Observations Using the CoinRoutes Liquidity Metric

There has been quite a bit of talk in the crypto markets about thinning liquidity.  Much of that chatter has been based upon the decision of a couple of high profile market makers to exit the US market and participants are concerned about the implications of these changes.  At CoinRoutes, our software is designed to help investors and traders navigate these difficult markets, but it is equally important to measure what is happening from a market microstructure perspective.   

As we discussed in our first quarterly newsletter, CoinRoutes has created a liquidity metric based on book depth data from the major exchanges to measure the cost to trade each covered product.  We calculate this measure every second for large cap products by subtracting the cost to trade $25,000 of each product from the cost of trading $1 million of each.  The cost assumes optimal smart routing across major exchanges “taking” all available liquidity up to the million dollar threshold.  The rationale behind this construction is that, quite often, the “cost” of trading $25,000 is actually negative, IF a trader has sufficient funds and coins on all of the exchanges.   After the closure of SigNet and SEN, banking access has become more difficult, and, as we chronicled in our Q1 report, such negative situations have become more common.

This is readily apparent in the following chart, which shows the cost to trade BTC-USD over a range of sizes:

More important, however, is the impact on overall liquidity, as measured by the CoinRoutes Liquidity Metric. The following chart shows that metric for BTC-USD through the end of April.

One can clearly see that the banking crisis that started with Silvergate shuttering SEN, progressing to the closure of SigNet, significantly impacted the market structure in March.  As we noted in our last report, however, the market had started to normalize towards the end of the month.  In April, however, the ongoing regulatory challenges resulted in at least two significant market makers pulling out of the US market.  This is shown by another clear dip in the chart, signifying exchange price disparities at the top of their order books.   

More important, however, is the impact on overall liquidity, as measured by the CoinRoutes Liquidity Metric. The following chart shows that metric for BTC-USD through the end of April.

Quite clearly, the SigNet shutdown was an extreme event, with trading costs rising by a factor of 3 times at the peak of the disturbance, but also clearly, the pullout of market makers resulted in a doubling of trading costs for a time.  While the market is adjusting to the “new normal”, costs for trading a million dollars of Bitcoin are still 50% above the previous average.

A lot has been discussed about the deleterious impact of US regulatory policy, but, at CoinRoutes, we prefer to quantify such impacts.  Using the CoinRoutes liquidity metric allows us to do just that.   Compare the BTC-USD chart shown above to the charts of the same metric for Bitcoin traded against USDT and the impact is clear.  First look at the full spectrum of sizes for BTC-USDT:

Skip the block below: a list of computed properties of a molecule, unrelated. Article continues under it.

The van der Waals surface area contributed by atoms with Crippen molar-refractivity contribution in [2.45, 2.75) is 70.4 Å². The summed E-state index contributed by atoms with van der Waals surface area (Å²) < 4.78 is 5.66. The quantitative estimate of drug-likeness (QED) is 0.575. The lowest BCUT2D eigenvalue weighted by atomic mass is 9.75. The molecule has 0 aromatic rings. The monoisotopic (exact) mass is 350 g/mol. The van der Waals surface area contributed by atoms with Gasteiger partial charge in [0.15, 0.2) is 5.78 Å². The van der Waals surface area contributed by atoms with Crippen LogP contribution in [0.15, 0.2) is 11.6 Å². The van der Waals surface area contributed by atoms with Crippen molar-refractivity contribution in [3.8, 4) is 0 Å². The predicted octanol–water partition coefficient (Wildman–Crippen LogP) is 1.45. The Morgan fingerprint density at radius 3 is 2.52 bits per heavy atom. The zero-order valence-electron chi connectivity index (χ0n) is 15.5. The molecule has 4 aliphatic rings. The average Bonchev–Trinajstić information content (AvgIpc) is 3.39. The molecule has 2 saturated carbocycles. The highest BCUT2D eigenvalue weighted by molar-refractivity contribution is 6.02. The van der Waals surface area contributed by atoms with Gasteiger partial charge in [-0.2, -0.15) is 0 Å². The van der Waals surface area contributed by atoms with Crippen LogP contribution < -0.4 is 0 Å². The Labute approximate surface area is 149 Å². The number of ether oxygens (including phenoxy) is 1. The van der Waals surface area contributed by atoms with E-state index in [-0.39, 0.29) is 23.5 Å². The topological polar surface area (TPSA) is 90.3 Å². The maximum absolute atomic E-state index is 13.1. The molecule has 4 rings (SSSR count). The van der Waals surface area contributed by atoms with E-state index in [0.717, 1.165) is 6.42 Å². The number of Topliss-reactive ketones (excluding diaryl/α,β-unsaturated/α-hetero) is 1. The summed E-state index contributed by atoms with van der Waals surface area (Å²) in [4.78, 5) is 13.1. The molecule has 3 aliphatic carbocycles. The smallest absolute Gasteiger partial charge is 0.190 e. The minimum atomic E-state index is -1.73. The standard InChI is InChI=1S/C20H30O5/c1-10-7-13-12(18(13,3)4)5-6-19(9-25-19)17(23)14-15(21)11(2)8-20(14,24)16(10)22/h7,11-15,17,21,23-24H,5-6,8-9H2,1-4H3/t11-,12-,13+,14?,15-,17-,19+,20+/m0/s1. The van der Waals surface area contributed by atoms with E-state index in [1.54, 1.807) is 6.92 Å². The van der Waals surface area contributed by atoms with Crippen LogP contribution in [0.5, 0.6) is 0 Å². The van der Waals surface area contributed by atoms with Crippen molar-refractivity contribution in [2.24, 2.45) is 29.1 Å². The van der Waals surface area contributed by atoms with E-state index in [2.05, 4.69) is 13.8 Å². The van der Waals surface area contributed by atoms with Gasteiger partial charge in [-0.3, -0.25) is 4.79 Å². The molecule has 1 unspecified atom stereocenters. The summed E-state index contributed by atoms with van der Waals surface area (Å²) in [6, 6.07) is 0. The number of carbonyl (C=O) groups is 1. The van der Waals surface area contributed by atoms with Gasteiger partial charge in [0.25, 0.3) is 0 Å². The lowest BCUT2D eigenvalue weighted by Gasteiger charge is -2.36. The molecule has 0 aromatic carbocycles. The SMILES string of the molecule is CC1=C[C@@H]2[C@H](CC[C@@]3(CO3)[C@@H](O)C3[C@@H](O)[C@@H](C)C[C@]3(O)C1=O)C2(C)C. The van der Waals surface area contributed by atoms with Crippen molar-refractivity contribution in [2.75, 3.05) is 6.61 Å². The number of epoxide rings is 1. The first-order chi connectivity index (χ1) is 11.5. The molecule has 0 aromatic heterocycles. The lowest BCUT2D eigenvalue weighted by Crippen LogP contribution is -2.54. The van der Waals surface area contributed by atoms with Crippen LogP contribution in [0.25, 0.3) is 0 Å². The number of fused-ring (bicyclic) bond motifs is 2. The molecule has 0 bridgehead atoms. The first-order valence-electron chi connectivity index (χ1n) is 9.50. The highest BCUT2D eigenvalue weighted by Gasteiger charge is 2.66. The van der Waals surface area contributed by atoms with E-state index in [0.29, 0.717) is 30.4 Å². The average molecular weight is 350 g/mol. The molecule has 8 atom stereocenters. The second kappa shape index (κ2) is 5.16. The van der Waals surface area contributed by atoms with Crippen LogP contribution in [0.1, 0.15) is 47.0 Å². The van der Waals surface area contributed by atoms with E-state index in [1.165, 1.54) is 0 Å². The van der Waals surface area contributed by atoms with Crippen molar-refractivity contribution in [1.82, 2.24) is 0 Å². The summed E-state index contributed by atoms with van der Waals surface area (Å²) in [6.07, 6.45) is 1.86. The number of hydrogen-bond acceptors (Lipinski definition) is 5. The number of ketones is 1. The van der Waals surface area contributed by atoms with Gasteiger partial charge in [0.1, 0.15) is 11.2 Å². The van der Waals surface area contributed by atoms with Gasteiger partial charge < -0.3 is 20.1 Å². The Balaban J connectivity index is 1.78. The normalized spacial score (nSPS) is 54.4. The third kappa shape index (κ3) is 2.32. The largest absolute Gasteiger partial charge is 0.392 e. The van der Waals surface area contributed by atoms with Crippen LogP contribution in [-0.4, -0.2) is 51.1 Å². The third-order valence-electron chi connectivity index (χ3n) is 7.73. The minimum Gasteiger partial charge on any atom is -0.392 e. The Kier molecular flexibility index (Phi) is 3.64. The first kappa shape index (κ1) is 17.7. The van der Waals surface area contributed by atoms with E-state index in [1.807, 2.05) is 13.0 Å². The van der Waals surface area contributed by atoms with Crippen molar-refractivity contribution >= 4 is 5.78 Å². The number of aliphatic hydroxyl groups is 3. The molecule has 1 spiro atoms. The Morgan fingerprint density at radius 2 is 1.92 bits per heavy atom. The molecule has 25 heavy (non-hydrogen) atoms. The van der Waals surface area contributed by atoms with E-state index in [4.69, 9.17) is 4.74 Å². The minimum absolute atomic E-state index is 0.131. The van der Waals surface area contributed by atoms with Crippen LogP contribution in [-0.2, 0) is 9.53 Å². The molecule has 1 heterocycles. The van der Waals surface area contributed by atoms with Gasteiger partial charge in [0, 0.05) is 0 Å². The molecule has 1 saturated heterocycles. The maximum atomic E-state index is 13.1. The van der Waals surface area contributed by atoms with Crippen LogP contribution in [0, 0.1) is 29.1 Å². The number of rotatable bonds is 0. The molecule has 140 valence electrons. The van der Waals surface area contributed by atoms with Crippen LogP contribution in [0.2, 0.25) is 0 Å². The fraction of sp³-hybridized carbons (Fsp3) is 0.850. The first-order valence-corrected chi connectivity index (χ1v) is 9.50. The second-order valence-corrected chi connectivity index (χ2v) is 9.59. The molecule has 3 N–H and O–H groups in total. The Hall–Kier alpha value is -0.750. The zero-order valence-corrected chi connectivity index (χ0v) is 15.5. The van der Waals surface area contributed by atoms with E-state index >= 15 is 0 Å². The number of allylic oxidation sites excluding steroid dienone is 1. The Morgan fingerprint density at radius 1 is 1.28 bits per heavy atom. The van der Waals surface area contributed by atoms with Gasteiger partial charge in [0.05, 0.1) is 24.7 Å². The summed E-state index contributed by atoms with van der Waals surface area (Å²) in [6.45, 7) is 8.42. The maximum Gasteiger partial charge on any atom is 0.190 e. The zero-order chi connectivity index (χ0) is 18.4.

The data shows that there was a substantial move in available liquidity in March, during the worst of the banking crisis, but the markets for USDT traded bitcoin stabilized, reverting to a “normal” state by the end of the month.  More importantly, the perturbation in April we showed earlier for BTC-USD did not materialize in the USDT traded pair.   More significantly, the trading cost metric shows that BTC vs USDT costs did not spike in April, and are close to historical averages.

There are two important implications of the data displayed in these charts.  First, and most obvious, the U.S. is already losing market dominance in crypto trading.  Stablecoin based trading is increasing in importance globally, and, despite the negative press clippings, that market on major exchanges displays a healthy microstructure with substantial liquidity.  Second, these market structure changes directly benefit trading firms with access to sophisticated trading software (such as CoinRoutes provides).  The ability to harness liquidity from multiple funding sources and exchanges creates superior performance.  Consider, for example, this graph showing our clients aggregated performance using our base “smartpost” algorithm on the Bitcoin-USD pair in April,

This analysis shows that, for a sample of 521 orders averaging roughly $1.8 million per order, that CoinRoutes executed, the performance,net of fees, was less than 2.5 basis points from the midpoint, less than 1 basis point from the far side of the quote and a whopping 17 basis points better than optimal smart routing for BTC-USD.   At the same time, for spot trades of all products with USDT as the funding currency, for much smaller order size of $225,000, the performance was still good at more than 6.6 basis points better than smart routing, but the benefit of finding better priced liquidity was noticeably smaller

The simple conclusion, therefore, is, as markets become either more fragmented or less liquid, the more important the use of algorithmic tools becomes to the bottom line of investors.

Leave a Reply